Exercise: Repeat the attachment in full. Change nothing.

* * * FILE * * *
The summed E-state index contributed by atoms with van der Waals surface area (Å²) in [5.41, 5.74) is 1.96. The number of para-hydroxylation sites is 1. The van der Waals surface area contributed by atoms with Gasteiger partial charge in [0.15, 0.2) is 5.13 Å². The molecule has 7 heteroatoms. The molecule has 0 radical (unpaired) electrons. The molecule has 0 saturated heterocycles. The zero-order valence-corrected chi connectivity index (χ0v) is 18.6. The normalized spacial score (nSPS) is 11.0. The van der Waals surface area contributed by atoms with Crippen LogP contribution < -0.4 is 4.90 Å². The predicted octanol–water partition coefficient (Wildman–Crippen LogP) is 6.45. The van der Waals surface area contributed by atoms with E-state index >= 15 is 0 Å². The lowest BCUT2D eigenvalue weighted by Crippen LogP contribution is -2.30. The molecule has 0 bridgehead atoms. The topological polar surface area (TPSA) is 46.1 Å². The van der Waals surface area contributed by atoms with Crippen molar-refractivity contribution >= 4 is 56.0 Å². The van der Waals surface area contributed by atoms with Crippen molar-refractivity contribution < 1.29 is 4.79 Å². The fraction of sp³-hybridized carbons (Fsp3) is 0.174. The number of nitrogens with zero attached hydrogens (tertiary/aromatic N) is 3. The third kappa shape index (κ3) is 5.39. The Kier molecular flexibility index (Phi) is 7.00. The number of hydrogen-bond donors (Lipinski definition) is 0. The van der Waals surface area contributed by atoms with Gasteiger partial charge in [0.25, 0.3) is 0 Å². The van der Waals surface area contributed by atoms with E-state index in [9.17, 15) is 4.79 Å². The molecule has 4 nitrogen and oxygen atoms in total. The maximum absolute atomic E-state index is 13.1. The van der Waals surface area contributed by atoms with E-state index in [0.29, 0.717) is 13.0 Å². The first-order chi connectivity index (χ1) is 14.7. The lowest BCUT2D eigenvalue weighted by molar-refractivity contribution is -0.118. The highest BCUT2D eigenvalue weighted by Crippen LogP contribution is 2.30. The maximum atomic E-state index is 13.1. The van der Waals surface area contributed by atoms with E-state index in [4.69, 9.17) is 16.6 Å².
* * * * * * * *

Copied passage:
The summed E-state index contributed by atoms with van der Waals surface area (Å²) in [5.41, 5.74) is 1.96. The number of para-hydroxylation sites is 1. The van der Waals surface area contributed by atoms with Gasteiger partial charge in [0.15, 0.2) is 5.13 Å². The molecule has 7 heteroatoms. The molecule has 0 radical (unpaired) electrons. The molecule has 0 saturated heterocycles. The zero-order valence-corrected chi connectivity index (χ0v) is 18.6. The normalized spacial score (nSPS) is 11.0. The van der Waals surface area contributed by atoms with Crippen LogP contribution < -0.4 is 4.90 Å². The predicted octanol–water partition coefficient (Wildman–Crippen LogP) is 6.45. The van der Waals surface area contributed by atoms with E-state index >= 15 is 0 Å². The lowest BCUT2D eigenvalue weighted by Crippen LogP contribution is -2.30. The molecule has 0 bridgehead atoms. The topological polar surface area (TPSA) is 46.1 Å². The van der Waals surface area contributed by atoms with Crippen molar-refractivity contribution >= 4 is 56.0 Å². The van der Waals surface area contributed by atoms with Crippen molar-refractivity contribution < 1.29 is 4.79 Å². The fraction of sp³-hybridized carbons (Fsp3) is 0.174. The number of nitrogens with zero attached hydrogens (tertiary/aromatic N) is 3. The third kappa shape index (κ3) is 5.39. The Kier molecular flexibility index (Phi) is 7.00. The number of hydrogen-bond donors (Lipinski definition) is 0. The van der Waals surface area contributed by atoms with Gasteiger partial charge in [0.25, 0.3) is 0 Å². The van der Waals surface area contributed by atoms with E-state index in [9.17, 15) is 4.79 Å². The molecule has 4 nitrogen and oxygen atoms in total. The maximum absolute atomic E-state index is 13.1. The van der Waals surface area contributed by atoms with E-state index in [0.29, 0.717) is 13.0 Å². The first-order chi connectivity index (χ1) is 14.7. The lowest BCUT2D eigenvalue weighted by molar-refractivity contribution is -0.118. The highest BCUT2D eigenvalue weighted by Crippen LogP contribution is 2.30. The maximum atomic E-state index is 13.1. The van der Waals surface area contributed by atoms with E-state index in [4.69, 9.17) is 16.6 Å².